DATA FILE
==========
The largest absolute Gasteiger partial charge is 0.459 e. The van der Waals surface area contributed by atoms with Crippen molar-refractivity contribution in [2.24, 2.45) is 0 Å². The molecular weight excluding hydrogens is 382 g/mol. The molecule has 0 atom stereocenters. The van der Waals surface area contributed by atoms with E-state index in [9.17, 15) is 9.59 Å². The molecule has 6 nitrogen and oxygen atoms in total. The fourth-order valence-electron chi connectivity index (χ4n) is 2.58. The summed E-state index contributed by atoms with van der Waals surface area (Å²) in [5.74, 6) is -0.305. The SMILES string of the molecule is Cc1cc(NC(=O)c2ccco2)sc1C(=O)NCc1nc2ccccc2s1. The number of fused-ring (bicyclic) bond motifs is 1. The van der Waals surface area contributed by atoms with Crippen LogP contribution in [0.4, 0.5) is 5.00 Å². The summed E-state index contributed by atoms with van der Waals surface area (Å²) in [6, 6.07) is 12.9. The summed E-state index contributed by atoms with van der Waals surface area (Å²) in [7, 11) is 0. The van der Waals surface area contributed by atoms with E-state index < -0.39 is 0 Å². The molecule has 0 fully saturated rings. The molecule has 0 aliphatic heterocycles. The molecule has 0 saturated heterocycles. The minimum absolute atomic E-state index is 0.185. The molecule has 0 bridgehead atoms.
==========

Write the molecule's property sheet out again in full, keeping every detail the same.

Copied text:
The largest absolute Gasteiger partial charge is 0.459 e. The van der Waals surface area contributed by atoms with Crippen molar-refractivity contribution in [2.24, 2.45) is 0 Å². The molecular weight excluding hydrogens is 382 g/mol. The molecule has 0 atom stereocenters. The van der Waals surface area contributed by atoms with E-state index in [9.17, 15) is 9.59 Å². The molecule has 6 nitrogen and oxygen atoms in total. The fourth-order valence-electron chi connectivity index (χ4n) is 2.58. The summed E-state index contributed by atoms with van der Waals surface area (Å²) in [5.74, 6) is -0.305. The SMILES string of the molecule is Cc1cc(NC(=O)c2ccco2)sc1C(=O)NCc1nc2ccccc2s1. The number of fused-ring (bicyclic) bond motifs is 1. The van der Waals surface area contributed by atoms with Crippen LogP contribution in [0.4, 0.5) is 5.00 Å². The summed E-state index contributed by atoms with van der Waals surface area (Å²) in [6, 6.07) is 12.9. The summed E-state index contributed by atoms with van der Waals surface area (Å²) in [7, 11) is 0. The van der Waals surface area contributed by atoms with E-state index < -0.39 is 0 Å². The molecule has 0 fully saturated rings. The molecule has 0 aliphatic heterocycles. The molecule has 0 saturated heterocycles. The minimum absolute atomic E-state index is 0.185. The molecule has 0 bridgehead atoms.